The finishing touch to ensure the lined downpipe was protected well into the future


Having measured the downpipes and ascertained the liner length required, the liner was impregnated at ground level and loaded into the liner drum. This was then lifted by fork-lift to roof top height some 18 m high, from a nearby railway siding. From there it was guided on the dolly to the downpipe mouth. The liner was then attached to the downpipe and the inversion started taking care with the liner as it passed through the letter box opening. The liner installation involved a combination of both water and compressed air to complete the inversion using techniques that have been developed in-house by Dalrod over the years. Once installed the liner was allowed to ambient cure over 1½ days to ensure complete curing.

To finish the installation, Mike Pollard designed and manufactured a bespoke top seal using the green Brawoliner resin. This covered the top of the liner and the surrounding roof felt to ensure that the liners and the host pipes would be watertight and not affected by any changes in conditions in the future.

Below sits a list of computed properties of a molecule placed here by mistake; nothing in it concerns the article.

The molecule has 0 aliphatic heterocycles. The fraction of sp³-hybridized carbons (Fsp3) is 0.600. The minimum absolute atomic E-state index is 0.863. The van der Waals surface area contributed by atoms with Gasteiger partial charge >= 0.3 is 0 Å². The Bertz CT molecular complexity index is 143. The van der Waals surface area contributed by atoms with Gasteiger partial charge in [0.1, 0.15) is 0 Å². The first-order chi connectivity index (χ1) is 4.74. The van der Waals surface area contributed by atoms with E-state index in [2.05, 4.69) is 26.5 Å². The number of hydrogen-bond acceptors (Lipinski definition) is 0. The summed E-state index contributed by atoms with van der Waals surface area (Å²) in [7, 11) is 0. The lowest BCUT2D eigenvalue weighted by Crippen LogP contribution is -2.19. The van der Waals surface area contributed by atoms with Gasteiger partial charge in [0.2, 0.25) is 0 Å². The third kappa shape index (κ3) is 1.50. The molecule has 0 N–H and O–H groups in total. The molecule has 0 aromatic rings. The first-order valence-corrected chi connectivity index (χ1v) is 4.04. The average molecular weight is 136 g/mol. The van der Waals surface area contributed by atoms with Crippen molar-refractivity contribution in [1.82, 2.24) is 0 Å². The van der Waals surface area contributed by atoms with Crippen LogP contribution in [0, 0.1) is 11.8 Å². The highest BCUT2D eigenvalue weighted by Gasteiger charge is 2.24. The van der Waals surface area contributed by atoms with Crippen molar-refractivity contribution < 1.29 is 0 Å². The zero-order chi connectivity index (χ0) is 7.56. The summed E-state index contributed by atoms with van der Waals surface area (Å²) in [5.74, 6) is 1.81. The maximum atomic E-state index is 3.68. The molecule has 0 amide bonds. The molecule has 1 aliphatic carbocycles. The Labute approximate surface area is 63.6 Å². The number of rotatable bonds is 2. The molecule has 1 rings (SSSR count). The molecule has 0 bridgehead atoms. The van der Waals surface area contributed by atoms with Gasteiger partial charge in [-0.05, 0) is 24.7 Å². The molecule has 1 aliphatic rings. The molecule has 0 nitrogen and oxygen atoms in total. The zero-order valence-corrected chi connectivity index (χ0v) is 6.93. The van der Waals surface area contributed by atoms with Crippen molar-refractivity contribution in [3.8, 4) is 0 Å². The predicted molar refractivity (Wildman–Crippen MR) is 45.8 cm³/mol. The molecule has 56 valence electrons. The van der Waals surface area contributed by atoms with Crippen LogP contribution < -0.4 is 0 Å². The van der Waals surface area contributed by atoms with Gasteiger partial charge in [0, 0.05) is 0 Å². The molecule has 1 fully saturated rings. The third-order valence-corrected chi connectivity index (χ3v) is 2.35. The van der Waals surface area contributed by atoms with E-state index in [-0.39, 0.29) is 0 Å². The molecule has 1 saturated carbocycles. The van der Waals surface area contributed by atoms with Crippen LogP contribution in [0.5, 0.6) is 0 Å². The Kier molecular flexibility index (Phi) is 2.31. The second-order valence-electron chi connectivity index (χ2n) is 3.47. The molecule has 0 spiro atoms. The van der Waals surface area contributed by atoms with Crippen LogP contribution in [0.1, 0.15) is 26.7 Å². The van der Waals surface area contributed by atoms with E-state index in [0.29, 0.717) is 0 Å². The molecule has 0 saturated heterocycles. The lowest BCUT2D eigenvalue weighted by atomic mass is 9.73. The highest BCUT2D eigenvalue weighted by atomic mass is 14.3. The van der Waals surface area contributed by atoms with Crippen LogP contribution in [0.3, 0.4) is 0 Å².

As designed, both lining installations were achieved with great success, without the need to dismantle any facilities or excavate in the downpipes. Mike Pollard said of the project: “In all my years in the lining game I have seen and operated on some strange sites but this must be one of the strangest. To say this was a challenge is something of an understatement, but with the right team, the right planning, perseverance and the right liners, we were able to meet and beat all the challenges placed in front of us. Whilst each lining needed to have a slightly different approach, both utilised the same basic idea for installation. Each was however a one-shot installation. If anything had not gone to plan, there would have been significant problems for the client, but ultimately both the liners were installed to our customer’s complete satisfaction.”

Senior partner John Kelly said this was the sort of installation that Brawoliner was made for. “The seamless textile liner adjusts itself to every pipe diameter during the installation process without operator intervention which ensures a crease free finish to the cured liner.” He also praised the effectiveness of the job carried out by Pollard and team.